While most of the summit will be focused on economic relations, the issue of North Korea remains a primary security concern for Japan and Prime Minister Abe. In spite of the Kim-Trump meeting in Singapore and thawing North-South relations, sporadic diplomatic engagements between North Korea and Japan have yet to develop into a high-level meeting between Pyongyang and Tokyo. One interpretation is that Japan has been deliberately sidelined in the negotiations – another is that Tokyo “misread the air” with its uncompromising stance and has effectively left itself out in the cold as South Korea and the United States pursue engagement. Consequently, Tokyo has recently toned-down its calls for a hard stance vis-à-vis the North and also retracted its proposed deployment of PAC-3 units around the country, citing lowered security concern over North Korea’s missile tests.
With Japan being largely sidelined from the ongoing diplomatic engagements between the Trump and Moon administrations and Kim Jong-un, it’s possible that Abe will try to capitalize on warming relations with Beijing to request that China play arbitrator between Japan and North Korea. Japan’s official line is that it will not engage with the North until the resolution of the abductee issue, which has limited Abe’s options in reaching out to Pyongyang – and with little evidence that the U.S. or South Korea is prioritizing Japan’s concerns in their engagements, China may actually be Abe’s best hope for staying relevant to the ongoing process.
How exactly that might work in practice is a complex question. China would undoubtedly want a significant quid pro quo in return for playing middle-man between Tokyo and Pyongyang. In return, Japan would want a guarantee from Beijing that any future talks would resume under the multilateral context. Without the support of the United States, however, any proposal for the reengagement of a multilateral framework will likely fail. Japan will need to carve out a role for itself in this process beyond demanding resolution of the abductee issue – which risks being left by the wayside if the other parties start to view it as a roadblock to progress. If dialogue between the two countries can be restarted, some broad discussion of a Japanese role in administering the denuclearization of the North or providing key logistical aid would help to ensure its place at the table in future negotiations.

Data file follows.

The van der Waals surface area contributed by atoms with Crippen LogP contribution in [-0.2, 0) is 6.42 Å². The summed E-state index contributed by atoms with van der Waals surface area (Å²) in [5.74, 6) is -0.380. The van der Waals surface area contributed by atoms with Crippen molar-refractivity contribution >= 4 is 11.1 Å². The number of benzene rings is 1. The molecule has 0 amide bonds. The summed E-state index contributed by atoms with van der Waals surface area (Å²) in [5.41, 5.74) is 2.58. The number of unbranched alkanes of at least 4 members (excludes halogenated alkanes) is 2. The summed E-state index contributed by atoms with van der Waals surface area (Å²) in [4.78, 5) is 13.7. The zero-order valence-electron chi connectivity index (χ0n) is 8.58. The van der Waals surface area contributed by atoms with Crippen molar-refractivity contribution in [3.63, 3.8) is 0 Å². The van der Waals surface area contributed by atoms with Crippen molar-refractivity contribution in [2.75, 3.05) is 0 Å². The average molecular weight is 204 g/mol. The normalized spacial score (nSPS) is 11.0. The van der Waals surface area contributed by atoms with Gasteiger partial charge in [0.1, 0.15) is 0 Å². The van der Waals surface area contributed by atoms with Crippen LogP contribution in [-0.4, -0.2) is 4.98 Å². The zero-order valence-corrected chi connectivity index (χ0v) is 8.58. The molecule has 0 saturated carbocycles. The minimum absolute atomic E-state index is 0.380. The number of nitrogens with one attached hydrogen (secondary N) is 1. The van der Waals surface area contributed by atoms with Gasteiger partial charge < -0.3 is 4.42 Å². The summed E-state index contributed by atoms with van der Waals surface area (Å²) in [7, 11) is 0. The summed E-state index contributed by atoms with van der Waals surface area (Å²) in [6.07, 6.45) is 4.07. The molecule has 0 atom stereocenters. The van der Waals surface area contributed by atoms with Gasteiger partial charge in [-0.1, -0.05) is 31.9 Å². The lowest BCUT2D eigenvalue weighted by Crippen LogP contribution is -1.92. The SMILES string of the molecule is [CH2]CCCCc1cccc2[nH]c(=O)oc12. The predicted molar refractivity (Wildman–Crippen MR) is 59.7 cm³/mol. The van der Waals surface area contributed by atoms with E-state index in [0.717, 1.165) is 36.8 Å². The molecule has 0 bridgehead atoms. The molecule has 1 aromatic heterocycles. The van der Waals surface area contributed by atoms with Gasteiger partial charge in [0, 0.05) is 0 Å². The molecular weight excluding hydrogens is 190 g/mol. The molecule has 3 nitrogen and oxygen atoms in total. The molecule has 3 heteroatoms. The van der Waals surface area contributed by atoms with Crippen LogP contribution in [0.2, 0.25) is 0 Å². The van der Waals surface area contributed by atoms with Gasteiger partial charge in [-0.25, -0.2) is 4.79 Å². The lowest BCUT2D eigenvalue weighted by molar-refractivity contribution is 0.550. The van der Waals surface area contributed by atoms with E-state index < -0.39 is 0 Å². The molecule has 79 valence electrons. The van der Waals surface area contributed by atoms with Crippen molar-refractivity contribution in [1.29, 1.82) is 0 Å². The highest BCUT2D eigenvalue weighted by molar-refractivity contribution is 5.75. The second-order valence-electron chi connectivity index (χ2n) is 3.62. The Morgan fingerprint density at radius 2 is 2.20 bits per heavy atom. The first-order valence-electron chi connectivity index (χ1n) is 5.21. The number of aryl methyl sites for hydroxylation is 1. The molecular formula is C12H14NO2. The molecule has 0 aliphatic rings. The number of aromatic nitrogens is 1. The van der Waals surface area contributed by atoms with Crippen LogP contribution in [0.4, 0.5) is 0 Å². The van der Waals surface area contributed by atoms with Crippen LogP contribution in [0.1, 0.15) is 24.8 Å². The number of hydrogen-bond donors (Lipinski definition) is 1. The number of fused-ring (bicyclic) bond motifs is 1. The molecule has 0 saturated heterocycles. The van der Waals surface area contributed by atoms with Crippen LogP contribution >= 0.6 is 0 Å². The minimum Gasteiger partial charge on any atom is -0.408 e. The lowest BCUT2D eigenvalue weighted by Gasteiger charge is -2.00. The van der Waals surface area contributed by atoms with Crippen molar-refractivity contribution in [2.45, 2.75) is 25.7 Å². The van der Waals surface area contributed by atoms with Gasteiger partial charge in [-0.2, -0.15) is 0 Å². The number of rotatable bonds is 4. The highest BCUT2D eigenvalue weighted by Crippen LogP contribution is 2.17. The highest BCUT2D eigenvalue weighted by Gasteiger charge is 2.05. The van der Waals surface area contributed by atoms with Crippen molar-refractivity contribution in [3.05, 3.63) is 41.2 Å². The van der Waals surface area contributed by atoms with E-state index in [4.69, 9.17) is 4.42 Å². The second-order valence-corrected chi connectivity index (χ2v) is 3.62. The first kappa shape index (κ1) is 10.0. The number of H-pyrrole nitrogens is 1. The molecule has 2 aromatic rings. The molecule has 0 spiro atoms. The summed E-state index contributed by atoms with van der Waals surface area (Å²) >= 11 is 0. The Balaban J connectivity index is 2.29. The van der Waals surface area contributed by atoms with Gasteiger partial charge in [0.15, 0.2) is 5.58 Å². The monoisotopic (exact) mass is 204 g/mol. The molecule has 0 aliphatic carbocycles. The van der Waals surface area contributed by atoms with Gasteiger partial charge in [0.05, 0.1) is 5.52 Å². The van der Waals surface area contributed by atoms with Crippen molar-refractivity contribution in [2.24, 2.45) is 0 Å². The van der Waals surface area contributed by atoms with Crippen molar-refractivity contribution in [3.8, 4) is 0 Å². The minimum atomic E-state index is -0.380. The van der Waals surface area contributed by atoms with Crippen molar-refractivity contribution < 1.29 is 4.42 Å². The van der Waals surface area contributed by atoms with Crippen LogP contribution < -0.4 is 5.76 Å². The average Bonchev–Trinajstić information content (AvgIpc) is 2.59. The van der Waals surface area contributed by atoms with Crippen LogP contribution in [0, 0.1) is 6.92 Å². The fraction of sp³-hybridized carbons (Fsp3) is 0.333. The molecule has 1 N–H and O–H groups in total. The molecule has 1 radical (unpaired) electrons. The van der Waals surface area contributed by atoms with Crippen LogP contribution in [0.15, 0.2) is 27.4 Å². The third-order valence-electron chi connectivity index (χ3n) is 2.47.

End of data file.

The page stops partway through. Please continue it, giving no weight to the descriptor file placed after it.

While the October 26 summit will be the most important engagement between Abe and Xi so far and could help rekindle the Sino-Japanese relationship, the fundamental disagreements between the nations remain strong. Although rarely in the headlines any more, the Senkaku / Daioyu territorial disputes remain a thorn in bilateral relations as over 20 Chinese coast guard ships have entered the disputed waters in the first half of 2018, and these expeditions are unlikely to stop in the short term. Japan is also deeply wary of Chinese military buildups in the South China Sea and its expanding naval and aerial assets. Moving the relationship forward will require focusing on the positives and engaging over areas where cooperation is possible, while returning to quiet agreements to downplay areas of dispute. Only in this way can Prime Minister Abe’s visit to China lay the groundwork for future cooperation.
Leo Lin received his M.A. in International Relations from Waseda University and his B.A. in Asian Studies from the Elliott School of International Affairs at the George Washington University. Currently a researcher based in Tokyo, his research interests include security policies in East Asia, and Chinese foreign policy with a focus on economic statecraft.